Patient-centered medical home is becoming primary care norm
Q: I've been going to a family medicine practice for years. My doctor just told me the practice is going to become a "patient-centered medical home." What does that mean? How is this going to affect my health care?
A: Many family medicine practices across the country are switching to a team-based model of care called a patient-centered medical home (PCMH). The PCMH turns a doctor's practice into a physician-led team. This team will develop a long-term treatment plan for you that focuses on prevention.
Basically, the PCMH was born out of the realization that 21st-century medical care has become more complicated. There are more tests, more treatments, more types of specialists -- and more to coordinate. By and large, this extra technology improves your health, if it is coordinated. The team makes sure that all pertinent information about your health is available to any health professional caring for you. It also makes sure you understand what the plan is for your care, and why.
To help you meet your goals, the team will educate you and coordinate care with other specialists if necessary. The team must be available to you, at least by telephone, 24 hours a day, seven days a week, every day of the year.
PCMHs took off in the late 2000s among family practice and internal medicine doctors. An important stimulus was Congress' passage of the Affordable Care Act. Since then, thousands of doctors' offices have made the switch.
If you're taking a preventive approach to your care, you'll stay healthier, which can save money and improve your quality of life. And you'll receive better treatment as well, with team members following up to find out if you've stuck with your medication regimen, gotten a scheduled screening or kept an appointment with a specialist.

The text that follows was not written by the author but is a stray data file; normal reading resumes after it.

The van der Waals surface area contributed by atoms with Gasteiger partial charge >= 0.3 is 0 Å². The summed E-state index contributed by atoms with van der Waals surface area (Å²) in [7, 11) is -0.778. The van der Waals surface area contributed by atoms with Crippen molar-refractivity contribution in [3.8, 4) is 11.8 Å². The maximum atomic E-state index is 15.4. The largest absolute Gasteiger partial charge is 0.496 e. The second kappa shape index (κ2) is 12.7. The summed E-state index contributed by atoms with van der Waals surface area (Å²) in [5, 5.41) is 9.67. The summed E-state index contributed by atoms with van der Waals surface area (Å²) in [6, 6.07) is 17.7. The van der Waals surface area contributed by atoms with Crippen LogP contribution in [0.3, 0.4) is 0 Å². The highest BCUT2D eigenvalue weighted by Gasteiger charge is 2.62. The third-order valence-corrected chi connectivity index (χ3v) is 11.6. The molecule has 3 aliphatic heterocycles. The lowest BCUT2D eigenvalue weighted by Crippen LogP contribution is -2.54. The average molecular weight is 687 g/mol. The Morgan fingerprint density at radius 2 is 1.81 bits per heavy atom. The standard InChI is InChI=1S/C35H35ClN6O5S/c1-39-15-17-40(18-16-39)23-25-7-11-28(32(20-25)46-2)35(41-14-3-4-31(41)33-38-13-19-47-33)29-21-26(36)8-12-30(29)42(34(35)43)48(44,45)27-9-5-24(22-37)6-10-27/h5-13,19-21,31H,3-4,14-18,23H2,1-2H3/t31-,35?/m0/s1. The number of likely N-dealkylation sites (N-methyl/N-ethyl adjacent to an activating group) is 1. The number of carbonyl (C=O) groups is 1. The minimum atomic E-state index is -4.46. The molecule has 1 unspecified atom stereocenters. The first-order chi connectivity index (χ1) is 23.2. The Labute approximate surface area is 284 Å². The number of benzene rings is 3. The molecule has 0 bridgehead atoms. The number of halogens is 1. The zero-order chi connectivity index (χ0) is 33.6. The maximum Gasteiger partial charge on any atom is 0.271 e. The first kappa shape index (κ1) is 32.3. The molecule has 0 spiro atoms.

As your doctor's office makes the switch, ask the following questions:
• Who are the members of my care team?
• What are their roles?
• How will this change my access to care?
• How often will I have appointments?
• When will my team develop a care plan for me?
• Will the PCMH staff provide educational resources to help me better manage my own health care?
• Does the PCMH use a patient portal?
A patient portal is a computer-based connection between you and the doctor's office. It enables you to look up your test results and medical records, ask for prescription refills, and send questions to the nurses and doctors.
Several national accreditation programs provide certifications and keep track of a PCMH's progress. These programs hold the PCMH to high standards.
Still, make sure to provide plenty of feedback during the transition. There may be some bumps in the road to this new system. Letting the practice know whether it's meeting your needs will benefit you in the long run.
• Dr. Anthony Komaroff is a physician and professor at Harvard Medical School. To send questions, go to AskDoctorK.com, or write: Ask Doctor K, 10 Shattuck St., Second Floor, Boston, MA 02115.